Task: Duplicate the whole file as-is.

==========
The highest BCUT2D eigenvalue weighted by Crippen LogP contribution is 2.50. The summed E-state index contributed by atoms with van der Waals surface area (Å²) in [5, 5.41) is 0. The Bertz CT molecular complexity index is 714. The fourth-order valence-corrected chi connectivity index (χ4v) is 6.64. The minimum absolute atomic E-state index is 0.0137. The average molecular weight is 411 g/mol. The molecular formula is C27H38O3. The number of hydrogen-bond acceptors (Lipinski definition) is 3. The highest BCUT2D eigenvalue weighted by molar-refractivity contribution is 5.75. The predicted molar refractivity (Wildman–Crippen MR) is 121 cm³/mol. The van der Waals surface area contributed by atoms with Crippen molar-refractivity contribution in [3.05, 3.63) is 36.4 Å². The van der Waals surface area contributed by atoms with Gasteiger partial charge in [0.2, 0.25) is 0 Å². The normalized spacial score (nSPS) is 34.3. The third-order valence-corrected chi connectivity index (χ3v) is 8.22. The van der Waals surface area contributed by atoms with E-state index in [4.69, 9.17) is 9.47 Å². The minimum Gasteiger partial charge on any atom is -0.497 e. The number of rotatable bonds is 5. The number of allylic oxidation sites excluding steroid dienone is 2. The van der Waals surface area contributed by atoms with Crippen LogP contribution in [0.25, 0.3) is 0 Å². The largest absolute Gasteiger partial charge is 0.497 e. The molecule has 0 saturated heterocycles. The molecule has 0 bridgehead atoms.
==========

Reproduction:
The highest BCUT2D eigenvalue weighted by Crippen LogP contribution is 2.50. The summed E-state index contributed by atoms with van der Waals surface area (Å²) in [5, 5.41) is 0. The Bertz CT molecular complexity index is 714. The fourth-order valence-corrected chi connectivity index (χ4v) is 6.64. The minimum absolute atomic E-state index is 0.0137. The average molecular weight is 411 g/mol. The molecular formula is C27H38O3. The number of hydrogen-bond acceptors (Lipinski definition) is 3. The highest BCUT2D eigenvalue weighted by molar-refractivity contribution is 5.75. The predicted molar refractivity (Wildman–Crippen MR) is 121 cm³/mol. The van der Waals surface area contributed by atoms with Crippen molar-refractivity contribution in [3.05, 3.63) is 36.4 Å². The van der Waals surface area contributed by atoms with Gasteiger partial charge in [0.2, 0.25) is 0 Å². The normalized spacial score (nSPS) is 34.3. The third-order valence-corrected chi connectivity index (χ3v) is 8.22. The van der Waals surface area contributed by atoms with E-state index in [4.69, 9.17) is 9.47 Å². The minimum Gasteiger partial charge on any atom is -0.497 e. The number of rotatable bonds is 5. The number of allylic oxidation sites excluding steroid dienone is 2. The van der Waals surface area contributed by atoms with Crippen LogP contribution in [0.25, 0.3) is 0 Å². The largest absolute Gasteiger partial charge is 0.497 e. The molecule has 0 saturated heterocycles. The molecule has 0 bridgehead atoms.